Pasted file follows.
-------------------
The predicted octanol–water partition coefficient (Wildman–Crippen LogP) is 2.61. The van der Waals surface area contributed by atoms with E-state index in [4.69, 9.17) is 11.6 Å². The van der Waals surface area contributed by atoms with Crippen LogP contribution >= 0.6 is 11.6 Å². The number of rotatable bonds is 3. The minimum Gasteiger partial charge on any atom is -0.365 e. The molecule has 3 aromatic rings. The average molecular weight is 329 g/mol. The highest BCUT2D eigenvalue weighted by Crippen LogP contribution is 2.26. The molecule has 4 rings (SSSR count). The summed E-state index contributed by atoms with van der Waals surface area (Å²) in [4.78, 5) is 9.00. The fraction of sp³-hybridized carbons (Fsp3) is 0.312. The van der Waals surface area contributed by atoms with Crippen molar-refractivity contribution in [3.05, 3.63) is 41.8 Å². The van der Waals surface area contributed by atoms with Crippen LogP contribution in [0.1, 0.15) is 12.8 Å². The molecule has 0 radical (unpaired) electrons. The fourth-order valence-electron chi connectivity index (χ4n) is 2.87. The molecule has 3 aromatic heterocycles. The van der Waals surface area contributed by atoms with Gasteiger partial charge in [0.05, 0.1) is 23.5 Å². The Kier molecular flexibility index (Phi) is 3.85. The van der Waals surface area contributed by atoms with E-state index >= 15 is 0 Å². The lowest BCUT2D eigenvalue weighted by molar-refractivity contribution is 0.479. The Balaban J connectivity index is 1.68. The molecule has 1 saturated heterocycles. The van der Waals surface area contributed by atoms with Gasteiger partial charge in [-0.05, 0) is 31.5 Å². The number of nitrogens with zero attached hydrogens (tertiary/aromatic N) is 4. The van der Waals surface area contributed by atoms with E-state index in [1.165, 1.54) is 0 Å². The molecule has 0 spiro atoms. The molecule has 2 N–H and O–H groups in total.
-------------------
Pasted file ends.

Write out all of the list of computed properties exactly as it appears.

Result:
The predicted octanol–water partition coefficient (Wildman–Crippen LogP) is 2.61. The van der Waals surface area contributed by atoms with E-state index in [4.69, 9.17) is 11.6 Å². The van der Waals surface area contributed by atoms with Crippen LogP contribution >= 0.6 is 11.6 Å². The number of rotatable bonds is 3. The minimum Gasteiger partial charge on any atom is -0.365 e. The molecule has 3 aromatic rings. The average molecular weight is 329 g/mol. The highest BCUT2D eigenvalue weighted by Crippen LogP contribution is 2.26. The molecule has 4 rings (SSSR count). The summed E-state index contributed by atoms with van der Waals surface area (Å²) in [4.78, 5) is 9.00. The fraction of sp³-hybridized carbons (Fsp3) is 0.312. The van der Waals surface area contributed by atoms with Crippen molar-refractivity contribution in [3.05, 3.63) is 41.8 Å². The van der Waals surface area contributed by atoms with Crippen LogP contribution in [0.1, 0.15) is 12.8 Å². The molecule has 0 radical (unpaired) electrons. The fourth-order valence-electron chi connectivity index (χ4n) is 2.87. The molecule has 3 aromatic heterocycles. The van der Waals surface area contributed by atoms with Gasteiger partial charge in [0.05, 0.1) is 23.5 Å². The Kier molecular flexibility index (Phi) is 3.85. The van der Waals surface area contributed by atoms with E-state index >= 15 is 0 Å². The lowest BCUT2D eigenvalue weighted by molar-refractivity contribution is 0.479. The Balaban J connectivity index is 1.68. The molecule has 1 saturated heterocycles. The van der Waals surface area contributed by atoms with Gasteiger partial charge in [-0.05, 0) is 31.5 Å². The number of nitrogens with zero attached hydrogens (tertiary/aromatic N) is 4. The van der Waals surface area contributed by atoms with E-state index in [1.165, 1.54) is 0 Å². The molecule has 0 spiro atoms. The molecule has 2 N–H and O–H groups in total.